The Screen Industries are a vital and vibrant part of the economy. A key area of competitive advantage for the UK in a post-Brexit era, they contribute over £20bn in GVA and employ over 200,000 people. As part of the wider Digital and Creative Industries, they are acknowledged as central to the Government’s new Plan for Growth. But the sector faces challenges too and one of the greatest relates to diversity. Whether in terms of race, gender, disability, or social class, the Screen Industries are failing to include and support talented individuals from a range of backgrounds and demographic groups.
In August 2020, the PEC published the first report from a series exploring class and social mobility in the UK Creative Industries. The work painted a concerning picture of widespread and persistent class imbalances across all creative industries sub-sectors, with the exception of Craft. New analysis of the 2020 Labour Force Survey data only serves to heighten these concerns.
The research published today was undertaken by the PEC and supported by ScreenSkills with National Lottery funds awarded by the British Film Institute (BFI). It shows that in 2020 over half of people working in the UK’s Screen Industries were from privileged backgrounds (53%), compared to 38% of people working in any role. In contrast, people from working-class backgrounds are significantly under-represented in UK Screen, with only one in four of the Screen workforce from lower socio-economic backgrounds, compared to 38% of people across the economy. It highlights that these class imbalances are particularly pronounced in creative roles, including Writers, Producers, Arts Officers, and Directors. 61% of people in these roles come from privileged backgrounds, making it amongst the most elite occupations in the Creative Industries, or the wider economy.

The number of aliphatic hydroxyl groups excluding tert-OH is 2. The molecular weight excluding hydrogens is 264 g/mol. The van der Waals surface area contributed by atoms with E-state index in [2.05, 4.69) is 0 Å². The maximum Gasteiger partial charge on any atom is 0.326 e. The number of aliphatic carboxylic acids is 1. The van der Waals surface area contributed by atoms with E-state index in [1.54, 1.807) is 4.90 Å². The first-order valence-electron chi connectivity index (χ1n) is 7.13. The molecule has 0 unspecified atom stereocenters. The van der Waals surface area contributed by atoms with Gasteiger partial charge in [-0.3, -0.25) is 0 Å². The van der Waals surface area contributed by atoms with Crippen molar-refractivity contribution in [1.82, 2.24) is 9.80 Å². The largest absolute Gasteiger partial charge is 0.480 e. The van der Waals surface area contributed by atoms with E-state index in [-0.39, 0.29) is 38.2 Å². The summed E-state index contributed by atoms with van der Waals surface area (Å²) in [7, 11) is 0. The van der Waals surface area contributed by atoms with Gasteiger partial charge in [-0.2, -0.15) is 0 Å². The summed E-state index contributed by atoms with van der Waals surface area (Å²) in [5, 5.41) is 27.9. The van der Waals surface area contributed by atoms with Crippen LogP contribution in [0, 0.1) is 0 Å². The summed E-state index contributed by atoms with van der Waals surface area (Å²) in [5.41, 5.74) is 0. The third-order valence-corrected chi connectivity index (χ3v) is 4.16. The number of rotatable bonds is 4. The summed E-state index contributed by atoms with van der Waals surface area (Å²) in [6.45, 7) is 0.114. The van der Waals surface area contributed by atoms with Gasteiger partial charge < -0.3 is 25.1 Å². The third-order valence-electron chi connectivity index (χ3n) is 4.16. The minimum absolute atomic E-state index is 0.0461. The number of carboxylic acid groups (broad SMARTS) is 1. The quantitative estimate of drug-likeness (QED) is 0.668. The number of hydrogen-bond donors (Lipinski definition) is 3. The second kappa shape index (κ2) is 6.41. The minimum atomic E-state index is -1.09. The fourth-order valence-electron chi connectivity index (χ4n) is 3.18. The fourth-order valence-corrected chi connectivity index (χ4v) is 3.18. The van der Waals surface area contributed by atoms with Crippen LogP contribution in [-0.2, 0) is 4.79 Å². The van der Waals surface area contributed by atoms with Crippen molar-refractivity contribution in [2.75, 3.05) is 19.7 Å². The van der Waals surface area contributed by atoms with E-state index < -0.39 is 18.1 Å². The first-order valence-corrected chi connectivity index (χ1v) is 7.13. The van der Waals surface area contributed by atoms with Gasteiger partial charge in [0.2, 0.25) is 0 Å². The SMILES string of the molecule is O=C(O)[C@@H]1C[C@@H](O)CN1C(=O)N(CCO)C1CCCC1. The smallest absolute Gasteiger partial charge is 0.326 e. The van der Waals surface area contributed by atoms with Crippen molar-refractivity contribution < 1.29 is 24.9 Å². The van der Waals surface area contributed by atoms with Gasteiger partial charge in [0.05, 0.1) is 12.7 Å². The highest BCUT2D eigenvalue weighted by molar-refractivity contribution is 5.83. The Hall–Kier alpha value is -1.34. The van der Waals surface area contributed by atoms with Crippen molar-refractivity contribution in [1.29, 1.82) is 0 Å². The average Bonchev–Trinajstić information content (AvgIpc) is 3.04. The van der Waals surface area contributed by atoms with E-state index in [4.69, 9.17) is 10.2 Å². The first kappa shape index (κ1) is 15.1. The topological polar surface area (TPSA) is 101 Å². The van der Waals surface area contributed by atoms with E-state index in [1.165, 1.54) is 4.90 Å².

The study finds 12 points at which people from a working-class background are at a severe disadvantage when it comes to entering and progressing in work in the screen sector. These span early in life, in post-16 education, when entering work, and when in work.
These include agreeing an industry-wide approach to measurement and targets for socio-economic diversity. It calls for more leaders of industry to work collaboratively on this agenda, along with additional information and resources for businesses. The research emphasises that this must go hand-in-hand with attracting and advancing diverse talent, through stronger targeting of careers activities towards social mobility ‘coldspots’, widening access to higher education, and strengthening technical education pathways into the industry.
It also emphasises the need to invest in interventions that support progression to bring forward diverse future leaders, as well as place-based approaches to promote equality, diversity and inclusive growth of creative clusters across the UK. Long-term commitment will be required to effect real change, and subsequent phases of the PEC’s Class in the Creative Industries programme will seek to work with industry to enact change.